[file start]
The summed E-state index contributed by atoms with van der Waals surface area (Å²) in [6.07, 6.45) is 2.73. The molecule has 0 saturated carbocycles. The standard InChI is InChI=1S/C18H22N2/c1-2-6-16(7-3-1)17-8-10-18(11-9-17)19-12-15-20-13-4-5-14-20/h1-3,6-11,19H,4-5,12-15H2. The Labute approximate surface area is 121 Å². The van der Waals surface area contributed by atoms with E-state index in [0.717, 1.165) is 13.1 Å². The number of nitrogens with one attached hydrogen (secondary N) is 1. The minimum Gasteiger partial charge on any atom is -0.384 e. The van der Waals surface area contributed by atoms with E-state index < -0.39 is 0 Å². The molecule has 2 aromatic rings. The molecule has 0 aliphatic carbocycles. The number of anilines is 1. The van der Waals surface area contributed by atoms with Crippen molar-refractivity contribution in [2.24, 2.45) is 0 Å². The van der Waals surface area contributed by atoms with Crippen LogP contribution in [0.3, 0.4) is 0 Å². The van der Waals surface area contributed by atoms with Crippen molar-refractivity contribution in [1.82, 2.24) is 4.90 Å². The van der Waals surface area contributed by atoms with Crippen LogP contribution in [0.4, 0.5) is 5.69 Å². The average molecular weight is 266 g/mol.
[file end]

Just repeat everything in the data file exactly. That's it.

The summed E-state index contributed by atoms with van der Waals surface area (Å²) in [6.07, 6.45) is 2.73. The molecule has 0 saturated carbocycles. The standard InChI is InChI=1S/C18H22N2/c1-2-6-16(7-3-1)17-8-10-18(11-9-17)19-12-15-20-13-4-5-14-20/h1-3,6-11,19H,4-5,12-15H2. The Labute approximate surface area is 121 Å². The van der Waals surface area contributed by atoms with E-state index in [0.717, 1.165) is 13.1 Å². The number of nitrogens with one attached hydrogen (secondary N) is 1. The minimum Gasteiger partial charge on any atom is -0.384 e. The van der Waals surface area contributed by atoms with E-state index < -0.39 is 0 Å². The molecule has 2 aromatic rings. The molecule has 0 aliphatic carbocycles. The number of anilines is 1. The van der Waals surface area contributed by atoms with Crippen molar-refractivity contribution in [2.24, 2.45) is 0 Å². The van der Waals surface area contributed by atoms with Crippen LogP contribution in [0.3, 0.4) is 0 Å². The van der Waals surface area contributed by atoms with Crippen molar-refractivity contribution in [1.82, 2.24) is 4.90 Å². The van der Waals surface area contributed by atoms with Crippen LogP contribution in [0.4, 0.5) is 5.69 Å². The average molecular weight is 266 g/mol.